Rostam Madon receives the 2009 AIChE Catalysis and Reaction Engineering Practice Award

The Catal­y­sis and Reac­tion Engi­neer­ing (CRE) Divi­sion of the Amer­i­can Insti­tute of Chem­i­cal Engi­neers (AIChE) is delight­ed to announce that Ros­tam J. Madon of BASF Cat­a­lysts, LLC has been select­ed as the recip­i­ent of the AIChE CRE Divi­sion Prac­tice Award for 2009. This award rec­og­nizes indi­vid­u­als who have made pio­neer­ing con­tri­bu­tions to indus­tri­al prac­tice of catal­y­sis and chem­i­cal reac­tion engi­neer­ing. The can­di­date must have made impor­tant and spe­cif­ic tech­ni­cal con­tri­bu­tions, ver­i­fi­able by means of well-doc­u­ment­ed evi­den­tial mate­ri­als, to the inven­tion, devel­op­ment, design or imple­men­ta­tion of indus­tri­al prod­ucts, cat­a­lysts or process­es through inge­nious and cre­ative appli­ca­tion of chem­i­cal reac­tion engi­neer­ing and/or catal­y­sis con­cepts. Awardees are select­ed based on their con­tri­bu­tions to the dis­cov­ery and appli­ca­tion of inno­v­a­tive catal­y­sis or reac­tion engi­neer­ing solu­tions to tech­no­log­i­cal prob­lems, and/or com­mer­cial­iza­tion of new prod­ucts and process­es. The award con­sists of a plaque and cash award of $1,000 to be pre­sent­ed at the Divi­sion Recep­tion dur­ing the AIChE annu­al meet­ing in Nashville, Ten­nessee. A spe­cial ses­sion will be held in hon­or of the recip­i­ent at the annu­al meet­ing dur­ing which he will also present a lec­ture.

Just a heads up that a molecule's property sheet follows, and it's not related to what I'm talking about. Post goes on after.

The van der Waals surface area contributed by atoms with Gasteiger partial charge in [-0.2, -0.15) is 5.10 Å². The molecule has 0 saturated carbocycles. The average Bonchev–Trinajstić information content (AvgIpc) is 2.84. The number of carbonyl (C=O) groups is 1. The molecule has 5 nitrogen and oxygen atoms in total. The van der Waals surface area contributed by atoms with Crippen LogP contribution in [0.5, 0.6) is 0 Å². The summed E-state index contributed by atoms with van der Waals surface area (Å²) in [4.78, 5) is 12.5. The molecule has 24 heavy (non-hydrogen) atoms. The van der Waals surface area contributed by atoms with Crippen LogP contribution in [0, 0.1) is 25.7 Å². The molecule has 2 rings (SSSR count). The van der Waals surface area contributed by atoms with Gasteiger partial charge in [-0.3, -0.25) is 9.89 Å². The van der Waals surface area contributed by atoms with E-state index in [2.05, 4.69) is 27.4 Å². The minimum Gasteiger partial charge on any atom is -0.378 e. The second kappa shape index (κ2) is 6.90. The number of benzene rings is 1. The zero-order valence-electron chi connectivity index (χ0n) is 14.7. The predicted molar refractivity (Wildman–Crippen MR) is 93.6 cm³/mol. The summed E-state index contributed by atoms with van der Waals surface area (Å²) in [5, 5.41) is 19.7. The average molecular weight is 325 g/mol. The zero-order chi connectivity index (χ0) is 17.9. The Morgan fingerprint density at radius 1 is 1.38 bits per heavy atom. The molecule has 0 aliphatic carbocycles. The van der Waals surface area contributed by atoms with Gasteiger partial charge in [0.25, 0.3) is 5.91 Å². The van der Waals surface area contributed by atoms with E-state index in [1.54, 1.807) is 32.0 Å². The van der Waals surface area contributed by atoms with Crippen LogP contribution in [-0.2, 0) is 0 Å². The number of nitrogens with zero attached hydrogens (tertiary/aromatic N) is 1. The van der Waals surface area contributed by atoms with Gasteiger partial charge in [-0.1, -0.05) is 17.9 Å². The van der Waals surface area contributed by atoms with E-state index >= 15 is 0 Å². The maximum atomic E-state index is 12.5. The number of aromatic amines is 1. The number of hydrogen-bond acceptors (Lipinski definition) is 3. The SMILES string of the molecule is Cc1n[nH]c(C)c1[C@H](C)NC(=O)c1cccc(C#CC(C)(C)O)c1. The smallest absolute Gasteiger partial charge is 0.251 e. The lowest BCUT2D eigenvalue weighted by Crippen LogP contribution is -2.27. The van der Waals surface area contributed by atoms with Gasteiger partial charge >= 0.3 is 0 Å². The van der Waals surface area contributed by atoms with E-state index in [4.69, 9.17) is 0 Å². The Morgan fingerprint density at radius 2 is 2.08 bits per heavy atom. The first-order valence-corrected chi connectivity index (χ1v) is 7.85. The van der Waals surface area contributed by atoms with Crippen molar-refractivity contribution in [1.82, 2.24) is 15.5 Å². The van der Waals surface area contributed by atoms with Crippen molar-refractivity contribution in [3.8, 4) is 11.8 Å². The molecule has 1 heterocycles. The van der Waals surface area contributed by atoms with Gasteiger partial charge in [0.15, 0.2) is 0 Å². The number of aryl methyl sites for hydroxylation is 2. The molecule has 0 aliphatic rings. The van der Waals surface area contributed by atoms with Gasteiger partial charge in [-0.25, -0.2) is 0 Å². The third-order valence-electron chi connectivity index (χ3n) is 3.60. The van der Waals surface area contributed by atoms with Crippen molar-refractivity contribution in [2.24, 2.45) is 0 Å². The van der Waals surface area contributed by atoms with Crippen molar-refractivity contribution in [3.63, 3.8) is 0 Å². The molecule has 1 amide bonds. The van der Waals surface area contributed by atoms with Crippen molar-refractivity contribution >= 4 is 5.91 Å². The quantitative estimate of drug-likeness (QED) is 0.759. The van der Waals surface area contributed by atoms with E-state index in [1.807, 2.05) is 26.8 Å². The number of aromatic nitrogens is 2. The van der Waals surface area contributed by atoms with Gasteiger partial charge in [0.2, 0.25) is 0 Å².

Ross Madon has made pio­neer­ing con­tri­bu­tions of remark­able breadth and depth to the chem­istry and engi­neer­ing of cat­alyt­ic process­es. Ear­ly in his career, he guid­ed the field by address­ing arti­facts in kinet­ic data using meth­ods that are accept­ed today as defin­i­tive cri­te­ria for kinet­ic con­trol in catal­y­sis. In the process, he brought tran­si­tion state for­malisms for ther­mo­dy­nam­i­cal­ly non-ide­al sys­tems, first intro­duced by his advi­sor Michel Boudart, into the realm of prac­ti­cal catal­y­sis. His con­tri­bu­tions to cat­a­lyst design for Fis­ch­er-Trop­sch syn­the­sis and cat­alyt­ic crack­ing, two of the most hydro­dy­nam­i­cal­ly, kinet­i­cal­ly, and mol­e­c­u­lar­ly com­plex reac­tion sys­tems known, illus­trate his unique abil­i­ty to con­tribute con­cepts and approach­es to sys­tems that oth­ers avoid or mere­ly mis­in­ter­pret because of their com­plex­i­ty. Ross Madon excels at the inter­face of chem­istry and engi­neer­ing and his achieve­ments bridge con­cep­tu­al advances with com­mer­cial cat­a­lysts and cat­alyt­ic tech­nolo­gies. Recent­ly, he elu­ci­dat­ed the mech­a­nism by which vana­di­um caus­es struc­tur­al degra­da­tion of FCC cat­a­lysts and used this under­stand­ing to min­i­mize its dele­te­ri­ous effect. His stud­ies have pro­vid­ed a def­i­nite assess­ment of the role of ZSM‑5 addi­tives in FCC to replace inac­cu­rate or phe­nom­e­no­log­i­cal descrip­tions of such phe­nom­e­na. His kinet­ic treat­ments of FCC catal­y­sis brought fun­da­men­tal chem­i­cal insights into a sys­tem once con­sid­ered too com­plex for such rig­or. Ross then used the knowl­edge to go beyond its schol­ar­ly ele­gance and designed com­mer­cial FCC cat­a­lysts based on such prin­ci­ples. He is the coin­ven­tor and devel­op­er of the Redux­ion – Max­ol® fam­i­ly of FCC cat­a­lysts and of the Iso­Plus® and Ultri­um® fam­i­lies. He coin­vent­ed the Flex-Tec® resid crack­ing cat­a­lyst which has been wide­ly and suc­cess­ful­ly deployed in demand­ing resid cat crack­ing process­es. He has thrived in indus­tri­al set­tings, but his thought process and con­cep­tu­al approach is firm­ly plant­ed in the realm of thought­ful sci­ence. He has tack­led tru­ly dif­fi­cult prob­lems and tak­en them beyond where oth­ers could, with ele­gance and rig­or bal­anced by rel­e­vance and impact.